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How times change. Tradus, the one-time darling of the UK dotcom sector under its former moniker QXL Ricardo, has accepted an £18-a-share cash offer from Naspers, the South African media group. Tradus’ management, accustomed to the highs and lows of the technology roller-coaster over the past decade, can breathe a sigh of relief.
The shares had already more than doubled this year, but memories of more challenging times have not entirely faded. At the height of the technology boom, internet auctioneer QXL Ricardo had a market capitalisation of £2bn. After the crash, a combination of failed private equity bids, shareholder conflicts and legal wrangles meant that by 2005 the company was worth less than £30m. Tuesday’s offer presents a pleasing contrast, valuing Tradus at £946m, a 37 per cent premium to its average value over the month before the potential deal was announced. The price represents 30 times enterprise value to consensus 2008 earnings before interest, tax, depreciation and amortisation, a considerable premium to even perennially highly valued global media companies.
An unequivocally positive deal for Tradus’ shareholders, the purchase is less obviously so for Naspers’. It earns three-quarters of its revenues in South Africa but is expanding at breakneck pace in China, Russia and other emerging markets. Tradus will complement its geographic reach, with a market-leading business in Poland. The lack, though, of operational overlap means no synergies are expected. And there must be suspicion that Naspers is overly keen to spend its $1.5bn cash pile, two-thirds of which is offshore and must be spent before the year end or repatriated.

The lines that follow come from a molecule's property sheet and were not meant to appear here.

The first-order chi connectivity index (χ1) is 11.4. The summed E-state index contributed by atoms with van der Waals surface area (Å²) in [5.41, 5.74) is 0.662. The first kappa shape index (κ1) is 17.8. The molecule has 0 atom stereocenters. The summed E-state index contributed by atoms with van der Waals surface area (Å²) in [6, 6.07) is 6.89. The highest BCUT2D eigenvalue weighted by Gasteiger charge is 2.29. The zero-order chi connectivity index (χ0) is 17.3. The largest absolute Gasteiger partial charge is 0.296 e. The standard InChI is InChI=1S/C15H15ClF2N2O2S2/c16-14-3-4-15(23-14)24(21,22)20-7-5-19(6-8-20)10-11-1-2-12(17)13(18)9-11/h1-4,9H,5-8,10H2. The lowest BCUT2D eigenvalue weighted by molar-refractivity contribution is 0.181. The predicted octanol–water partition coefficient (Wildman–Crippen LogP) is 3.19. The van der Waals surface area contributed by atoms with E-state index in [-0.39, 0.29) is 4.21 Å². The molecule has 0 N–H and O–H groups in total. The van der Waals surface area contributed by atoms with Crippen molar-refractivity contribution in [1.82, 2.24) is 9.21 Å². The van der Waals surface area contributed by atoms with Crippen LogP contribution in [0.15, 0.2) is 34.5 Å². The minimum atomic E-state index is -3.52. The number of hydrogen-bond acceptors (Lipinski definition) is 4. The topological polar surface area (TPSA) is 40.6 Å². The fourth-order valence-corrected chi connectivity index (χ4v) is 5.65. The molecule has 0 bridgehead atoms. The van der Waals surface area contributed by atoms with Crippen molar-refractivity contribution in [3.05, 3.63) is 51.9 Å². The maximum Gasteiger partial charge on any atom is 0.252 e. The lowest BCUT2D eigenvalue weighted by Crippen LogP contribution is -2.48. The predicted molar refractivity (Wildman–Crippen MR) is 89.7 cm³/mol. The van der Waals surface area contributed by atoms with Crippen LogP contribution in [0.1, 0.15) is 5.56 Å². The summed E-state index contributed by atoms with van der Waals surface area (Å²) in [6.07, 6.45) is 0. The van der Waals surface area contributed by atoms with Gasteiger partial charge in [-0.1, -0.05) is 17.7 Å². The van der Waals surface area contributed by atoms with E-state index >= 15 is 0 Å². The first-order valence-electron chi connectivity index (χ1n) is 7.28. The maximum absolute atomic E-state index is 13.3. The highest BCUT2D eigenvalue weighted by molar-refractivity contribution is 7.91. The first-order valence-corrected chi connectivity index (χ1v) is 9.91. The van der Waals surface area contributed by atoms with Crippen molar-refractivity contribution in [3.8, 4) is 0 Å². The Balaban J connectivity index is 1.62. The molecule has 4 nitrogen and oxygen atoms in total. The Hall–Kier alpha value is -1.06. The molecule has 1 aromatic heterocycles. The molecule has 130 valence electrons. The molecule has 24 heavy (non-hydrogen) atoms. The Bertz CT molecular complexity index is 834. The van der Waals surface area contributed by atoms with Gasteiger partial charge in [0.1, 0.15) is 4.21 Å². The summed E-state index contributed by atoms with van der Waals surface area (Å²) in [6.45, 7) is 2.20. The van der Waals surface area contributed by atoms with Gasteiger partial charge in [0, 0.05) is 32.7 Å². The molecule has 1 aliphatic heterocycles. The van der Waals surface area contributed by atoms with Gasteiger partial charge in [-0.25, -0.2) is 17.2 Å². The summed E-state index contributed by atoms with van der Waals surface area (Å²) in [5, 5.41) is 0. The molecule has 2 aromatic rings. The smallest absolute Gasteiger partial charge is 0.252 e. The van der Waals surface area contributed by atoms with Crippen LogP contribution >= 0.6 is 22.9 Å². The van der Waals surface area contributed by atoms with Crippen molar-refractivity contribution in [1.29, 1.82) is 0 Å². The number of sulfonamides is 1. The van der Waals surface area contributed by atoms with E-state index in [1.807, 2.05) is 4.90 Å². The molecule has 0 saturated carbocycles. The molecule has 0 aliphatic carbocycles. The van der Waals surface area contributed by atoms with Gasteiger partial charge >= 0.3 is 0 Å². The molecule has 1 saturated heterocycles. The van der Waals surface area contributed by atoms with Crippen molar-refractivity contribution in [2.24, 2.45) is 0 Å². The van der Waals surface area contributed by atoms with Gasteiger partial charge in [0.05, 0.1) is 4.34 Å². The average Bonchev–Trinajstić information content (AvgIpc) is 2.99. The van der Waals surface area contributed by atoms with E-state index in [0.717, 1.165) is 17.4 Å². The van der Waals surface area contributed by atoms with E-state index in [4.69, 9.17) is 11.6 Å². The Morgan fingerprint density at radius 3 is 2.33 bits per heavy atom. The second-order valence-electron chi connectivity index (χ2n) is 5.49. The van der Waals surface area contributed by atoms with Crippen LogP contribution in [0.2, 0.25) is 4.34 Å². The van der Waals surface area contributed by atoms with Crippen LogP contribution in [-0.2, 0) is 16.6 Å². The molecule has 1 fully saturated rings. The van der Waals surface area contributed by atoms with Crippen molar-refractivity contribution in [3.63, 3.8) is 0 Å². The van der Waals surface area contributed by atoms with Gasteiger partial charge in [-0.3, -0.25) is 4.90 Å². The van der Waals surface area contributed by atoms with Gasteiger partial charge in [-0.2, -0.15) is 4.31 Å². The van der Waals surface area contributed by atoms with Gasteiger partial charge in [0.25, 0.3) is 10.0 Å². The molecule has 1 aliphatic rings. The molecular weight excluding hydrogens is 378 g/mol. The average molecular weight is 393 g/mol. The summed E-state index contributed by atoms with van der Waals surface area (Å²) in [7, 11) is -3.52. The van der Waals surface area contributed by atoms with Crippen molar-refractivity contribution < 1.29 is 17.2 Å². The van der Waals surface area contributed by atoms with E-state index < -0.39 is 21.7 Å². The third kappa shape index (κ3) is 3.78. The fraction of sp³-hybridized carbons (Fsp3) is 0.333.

Admittedly, others share its optimism over Tradus’ prospects. Citi, even in these difficult days, is providing £700m of bridging finance. But Naspers’ shareholders seem warier. The shares fell slightly on Tuesday, suggesting a fear that the days of overpaying for internet companies with uncertain future revenues are not necessarily over.
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